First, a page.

Last week I paid a visit to the studios of a young art collective called vsvsvs. The group, made up of eight young artists, most of whom are grads from Guelph University’s Fine Arts programme,
live and work in a fantastic space off Cherry Street, in the port lands of Toronto.
The series of small rooms includes an “open by chance” gallery space, where they show work by local artists and their friends. They were between shows when I visited, but should have something up again soon. You can check their website, HERE for info.
Three group members where there to show me their work when I arrived. James Gardner met me at the door and ushered me inside, passing two people who were making a solar oven, with plans to bake an apple crumble.
Two group members, making apple crumble.
The solar oven, made from an insulated cardboard box.
A number of small works from previous exhibitions were on display on shelves along the living room wall, and they had prepared a nice spread of cheese and crackers for me.
The cheese board.
James Gardner makes large wooden crudely painted sculptures that jut from the wall as if trying desperately to become three dimensional. They mostly are paintings of rooms, of art galleries. He uses lots of wood and lots of paint. Though none of the work was completely finished, the level of experimentation is good; my favourite thing though, was a partially deflated sculpture of balloons and foam insulation that hung from the ceiling. I look forward to seeing how Gardner’s work progresses over the next few years.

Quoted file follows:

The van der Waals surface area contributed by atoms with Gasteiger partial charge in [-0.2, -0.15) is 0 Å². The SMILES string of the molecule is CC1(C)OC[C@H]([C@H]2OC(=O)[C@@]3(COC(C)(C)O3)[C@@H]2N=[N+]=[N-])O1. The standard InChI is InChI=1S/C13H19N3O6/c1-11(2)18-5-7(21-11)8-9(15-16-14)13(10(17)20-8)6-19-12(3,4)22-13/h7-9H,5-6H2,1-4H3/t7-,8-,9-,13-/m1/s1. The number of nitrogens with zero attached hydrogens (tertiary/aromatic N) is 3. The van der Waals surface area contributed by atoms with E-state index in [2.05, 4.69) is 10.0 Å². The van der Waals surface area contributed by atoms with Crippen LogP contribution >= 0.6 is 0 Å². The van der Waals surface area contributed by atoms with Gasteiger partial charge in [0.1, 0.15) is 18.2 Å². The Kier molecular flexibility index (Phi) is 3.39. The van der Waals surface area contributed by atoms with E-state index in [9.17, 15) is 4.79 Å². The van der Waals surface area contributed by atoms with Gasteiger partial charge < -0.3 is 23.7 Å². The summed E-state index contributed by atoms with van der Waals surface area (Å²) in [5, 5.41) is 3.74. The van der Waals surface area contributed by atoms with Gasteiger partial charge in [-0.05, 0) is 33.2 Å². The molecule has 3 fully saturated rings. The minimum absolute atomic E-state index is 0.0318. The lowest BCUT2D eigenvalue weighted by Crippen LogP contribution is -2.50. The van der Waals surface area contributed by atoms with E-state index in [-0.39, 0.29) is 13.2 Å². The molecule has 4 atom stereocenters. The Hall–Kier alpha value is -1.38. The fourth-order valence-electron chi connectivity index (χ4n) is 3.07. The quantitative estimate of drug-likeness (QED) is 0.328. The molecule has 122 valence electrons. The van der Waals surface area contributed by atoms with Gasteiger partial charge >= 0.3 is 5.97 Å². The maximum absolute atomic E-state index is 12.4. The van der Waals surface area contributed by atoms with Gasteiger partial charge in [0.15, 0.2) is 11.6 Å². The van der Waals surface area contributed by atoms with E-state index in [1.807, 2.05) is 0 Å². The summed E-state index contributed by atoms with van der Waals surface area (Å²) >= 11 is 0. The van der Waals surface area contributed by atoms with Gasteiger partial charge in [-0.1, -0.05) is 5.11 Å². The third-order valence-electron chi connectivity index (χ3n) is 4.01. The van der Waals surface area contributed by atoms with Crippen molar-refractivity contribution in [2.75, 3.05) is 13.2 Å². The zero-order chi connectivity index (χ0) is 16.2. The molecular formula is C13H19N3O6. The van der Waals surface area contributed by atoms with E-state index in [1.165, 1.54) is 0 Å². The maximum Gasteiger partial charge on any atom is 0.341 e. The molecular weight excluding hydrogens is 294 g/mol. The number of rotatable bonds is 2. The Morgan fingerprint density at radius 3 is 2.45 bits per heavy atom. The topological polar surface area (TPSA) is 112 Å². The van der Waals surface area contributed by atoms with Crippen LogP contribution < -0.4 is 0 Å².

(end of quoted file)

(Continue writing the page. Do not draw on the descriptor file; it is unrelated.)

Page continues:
An experimental piece hanging from Gardner’s ceiling.
The studio of James Gardner, member of the art collective vsvsvs.
One of Gardner’s works.
Next was Wallis Cheung. I loved the paint chips laid out in rainbow stripes on her studio wall. Much more exacting and girly than Gardner’s work, my favourite pieces were the two densely painted works sitting on the floor and some quite wonderful miniature sculptures made of paint. They looked like otherworldly landscapes, and they were lovely.
Last was Anthony Cooper. I walked into his studio filled with wood, bits of plaster, plastic and bric-a-brac and couldn’t actually see any art. After a few minutes he pointed out these sculptures, from a series which he said was about the plinth supporting the plinth:
This is a kind of ‘poor’, minimalist sculpture that I’ve seen more of lately – Hugh Scott Douglas and Callum Schuster are also doing this kind of thing. I like it, it’s like a new kind of minimal ‘arte povera’, which itself was about questioning art and the establishment.
This is a kind of ugly art, but one that, at its best, delights in the experimentation of materials and pushing technologies to achieve a very subtle, and often very beautiful, result. It’s back to basics, but not. There’s a great article about food in the Financial Times this weekend that discusses a similar idea.